Urban Tree Canopy Project
To help increase the urban forest in the District, we introduced the Urban Tree Canopy Project for residential property owners.
A more diverse and healthy urban tree canopy will help us take action against climate change and increase biodiversity and wildlife habitat.
The next Urban Canopy Tree program tree pickup event takes place in October 22, 2022. Register below. Want to learn more? Email us at firstname.lastname@example.org
About the program
In 2021, the District invited residential property owners to participate in the inaugural Urban Tree Canopy program.
A total of 239 native plants were planted in 146 different properties in the first year of the program. The tree species included cedar, fir, dogwood, alder, shore pine, big leaf maple and willow. Staff from environment, streets and DNVFRS helped to give out the trees and provide planting advice to residents.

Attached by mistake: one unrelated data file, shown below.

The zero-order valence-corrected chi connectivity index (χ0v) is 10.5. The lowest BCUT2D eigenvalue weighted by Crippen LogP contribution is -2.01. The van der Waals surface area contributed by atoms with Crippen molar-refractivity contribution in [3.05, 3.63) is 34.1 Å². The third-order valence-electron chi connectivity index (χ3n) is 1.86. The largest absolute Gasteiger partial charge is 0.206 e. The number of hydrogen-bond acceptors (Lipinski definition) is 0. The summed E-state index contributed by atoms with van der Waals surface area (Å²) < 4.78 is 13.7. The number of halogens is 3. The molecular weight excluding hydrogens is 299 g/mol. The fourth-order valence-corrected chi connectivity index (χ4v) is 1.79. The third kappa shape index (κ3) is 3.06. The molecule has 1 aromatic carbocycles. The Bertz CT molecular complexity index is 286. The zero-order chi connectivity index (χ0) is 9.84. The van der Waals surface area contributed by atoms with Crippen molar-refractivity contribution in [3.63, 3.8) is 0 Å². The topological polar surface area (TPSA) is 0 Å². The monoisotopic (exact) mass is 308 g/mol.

Funds from the environmental compensation fee account were used to run the program.
Benefits of urban trees
Expanding the urban forest canopy provides many environmental and health benefits, including:
- Providing shade and temperature regulation for nearby buildings
- Capturing and storing carbon
- Intercepting and absorbing rain, which reduces runoff into the storm sewer system
- Stabilizing soils
- Providing food and shelter for wildlife and habitat connectivity
- Filtering air pollutants
- Improving mental and physical well-being
Selecting the right tree
Planting your tree
Erika Nassichuk, environmental protection officer at the District, shares tips on planting new trees.
Reaching our climate action and environmental health goals
We're taking action in six key areas to reduce greenhouse gas emissions, protect and enhance ecosystem health and biodiversity, and improve our resilience to climate change.